French Draftees during the Algerian War
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From 1954 to 1962, a growing number of draftees were sent to Algeria to take part in the Algerian War, which began on November 1, 1954. Officially, for France, there was no question of talking about the war. Missions in Algeria were "law enforcement" or "pacification" operations to deal with "events".
The Algerian independence rebellion was almost assimilated to bandit activities. The rebels did not employ conventional methods of conventional warfare; but they used terrorism and guerrilla warfare against the civilian population. They carried out assassinations, farm attacks, arson, bombing in urban areas, etc ...) but also ambushes of French military patrols by commandos and later by companies or "katibas" of djounouds of the ALN. The enemy combatant was then informally referred to as the fellagha (or fell); an Arabic word that means outlaw. From 1961 a new rebellion appeared, this one was anti-independentist. These were named Delta commandos from the Organisation Army Secret (OAS). These commandos used the same means of violence as the FLN. The FLN and the legal power OF THE French Republic were designated as the enemy.
Draftees during the Algerian War
In France, including in the French departments of Algeria (Salan Amendment), in the year of their twentieth birthday, men were classified "good for national military service" by a board of medical commission, unless they were exempted. Some could ask for a reprieve: students, breadwinners ; others could choose to be drafted in advance. Since 1946, the legal duration of military service was 12 months. The law voted on 30 November, 1950 fixed the national military service at 18 months duration. Since that date, a three-day training camp in a barracks preceded the incorporation. In fact, it never lasted more than 24 hours. The abilities and sometimes the wishes of everyone were examined. Following tests and an interview, an individual file was established. Military service was compulsory, and conscientious objection was not recognized. Insubordinates could be sought and judged as deserters. This did not prevent the soldiers from refusing to express their disagreement with the Algerian war by refusing to bear arms. During the Algerian war, between 1954 and 1962, after the legal period of 18 months, some classes were recalled, others were kept in the ranks for a 30 month duration, and then reduced to 28 months. Recruitment in the army was also with volunteers. This did not imply an immediate and compulsory assignment for Algeria. Many were those who remained in France in the Centers of Instruction as permanent staff, or those who were assigned to the administrative tasks. For the draftees, only the paternity of at least two children, or the presence of a brother in Algeria, could constitute a reason for exemption for military service in Algeria. It should be noted that the fact of accepting to be a cadet (aspirant) at the end of the classes put an end to this dispensation. In addition, some armies such as navy or air force sent little manpower to Algeria, or for a shorter duration of 14 months instead of 24 for the army draftees. The draftees and reservists were distinguished from the volunteers who joined up to serve the country.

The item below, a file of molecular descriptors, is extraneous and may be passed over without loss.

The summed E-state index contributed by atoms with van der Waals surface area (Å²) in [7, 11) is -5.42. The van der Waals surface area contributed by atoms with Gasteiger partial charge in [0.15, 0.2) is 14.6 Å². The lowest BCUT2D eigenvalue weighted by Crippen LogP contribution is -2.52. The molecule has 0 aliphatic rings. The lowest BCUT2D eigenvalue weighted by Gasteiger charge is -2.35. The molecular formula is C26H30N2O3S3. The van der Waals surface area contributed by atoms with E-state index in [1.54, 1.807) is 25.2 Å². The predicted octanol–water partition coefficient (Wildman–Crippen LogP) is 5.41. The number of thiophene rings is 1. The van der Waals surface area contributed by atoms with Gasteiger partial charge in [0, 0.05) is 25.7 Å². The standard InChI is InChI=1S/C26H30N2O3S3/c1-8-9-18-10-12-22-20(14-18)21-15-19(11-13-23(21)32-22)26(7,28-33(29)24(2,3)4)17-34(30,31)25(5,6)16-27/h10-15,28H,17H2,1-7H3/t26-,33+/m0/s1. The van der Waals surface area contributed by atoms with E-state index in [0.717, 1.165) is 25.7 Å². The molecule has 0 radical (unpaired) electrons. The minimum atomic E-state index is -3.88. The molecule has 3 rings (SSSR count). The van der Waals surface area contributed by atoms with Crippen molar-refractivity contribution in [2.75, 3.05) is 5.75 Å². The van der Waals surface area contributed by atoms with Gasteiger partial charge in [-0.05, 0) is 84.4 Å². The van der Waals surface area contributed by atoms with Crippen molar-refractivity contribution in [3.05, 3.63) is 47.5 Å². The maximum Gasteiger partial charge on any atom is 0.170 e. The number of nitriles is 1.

Basic training took place both in France and in Algeria
The draftees and volunteers were in basic training for two or four months, often in metropolitan France, sometimes in Algeria directly. The "boot camps" could be followed, for some, by a specialization (for example as radio telegraphist) or for an upper training in an officers school for reserve officers (E.O.R.) or for reserve non-commissioned officers (E.S.O.R.). The draftees concerned by these two formations were often students. The bulk of the troop went through a basic training for the use of weapons and law enforcement operations in Algeria. The enemy was designated as fellagha (bandit).
Departure to Algeria
Some draftees could hope to carry out their military service in Metropolitan France as it was necessary for the administration of the barracks. The others took the direction of Marseilles by train, then, after a short stay at the transit center of Sainte-Marthe in Marseilles, headed for Algiers or Oran: a crossing voyage of 19 to 24 hours, at the bottom of the holds, in one of the boats of the shipping companies (City of Oran, City of Algiers, etc.) and sometimes other old and often dilapidated boats (El Mansour, Sidi Ferruch).
In the departements of Algeria
The conscripts had a new kit of equipment before being assigned to a unit in Algeria. They received their military booklet and an individual dog tag for identification, to be cut according to the dotted line in case of death. This indicated that it was the war in Algeria. The newcomers were quickly rearmed by the platoon leaders who, if necessary, took them in ambush mission to awaken their fighting spirit in the field.
The Algerian conscripts benefited from a generally more modern and more efficient weaponry than the fighters of the ALN and the FLN who were often armed with obsolete equipment or shotguns. The draftees were supplied with arms and materials by France (stock of the Indochina war, including the famous MAT-49) and NATO; the rebels recovered equipment from the so-called prisoners or dead and received clandestine ship deliveries, mainly from Nasser's Egypt or from the USSR via Czechoslovakia, or even from the United Kingdom via Gibraltar!Cargoes with tons of weapons were seized on board "Athos" and "Baltic Exporter".
Compilation and translation by Vincent FAUVELL-CHAMPION
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